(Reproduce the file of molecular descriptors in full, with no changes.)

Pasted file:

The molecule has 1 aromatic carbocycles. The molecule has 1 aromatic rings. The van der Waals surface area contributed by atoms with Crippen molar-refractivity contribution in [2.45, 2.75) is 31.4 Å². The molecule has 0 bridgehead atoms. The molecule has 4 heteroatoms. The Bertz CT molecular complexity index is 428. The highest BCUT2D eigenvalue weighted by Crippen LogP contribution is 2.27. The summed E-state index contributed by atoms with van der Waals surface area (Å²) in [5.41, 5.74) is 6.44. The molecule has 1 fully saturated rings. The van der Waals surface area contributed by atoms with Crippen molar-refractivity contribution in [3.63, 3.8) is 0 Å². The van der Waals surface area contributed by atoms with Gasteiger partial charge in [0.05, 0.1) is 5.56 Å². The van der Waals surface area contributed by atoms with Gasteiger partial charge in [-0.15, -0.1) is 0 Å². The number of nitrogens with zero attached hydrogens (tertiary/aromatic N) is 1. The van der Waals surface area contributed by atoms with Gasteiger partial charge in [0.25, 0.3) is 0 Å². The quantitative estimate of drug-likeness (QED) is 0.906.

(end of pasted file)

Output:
The molecule has 1 aromatic carbocycles. The molecule has 1 aromatic rings. The van der Waals surface area contributed by atoms with Crippen molar-refractivity contribution in [2.45, 2.75) is 31.4 Å². The molecule has 0 bridgehead atoms. The molecule has 4 heteroatoms. The Bertz CT molecular complexity index is 428. The highest BCUT2D eigenvalue weighted by Crippen LogP contribution is 2.27. The summed E-state index contributed by atoms with van der Waals surface area (Å²) in [5.41, 5.74) is 6.44. The molecule has 1 fully saturated rings. The van der Waals surface area contributed by atoms with Crippen molar-refractivity contribution in [3.63, 3.8) is 0 Å². The van der Waals surface area contributed by atoms with Gasteiger partial charge in [0.05, 0.1) is 5.56 Å². The van der Waals surface area contributed by atoms with Gasteiger partial charge in [-0.15, -0.1) is 0 Å². The number of nitrogens with zero attached hydrogens (tertiary/aromatic N) is 1. The van der Waals surface area contributed by atoms with Gasteiger partial charge in [0.25, 0.3) is 0 Å². The quantitative estimate of drug-likeness (QED) is 0.906.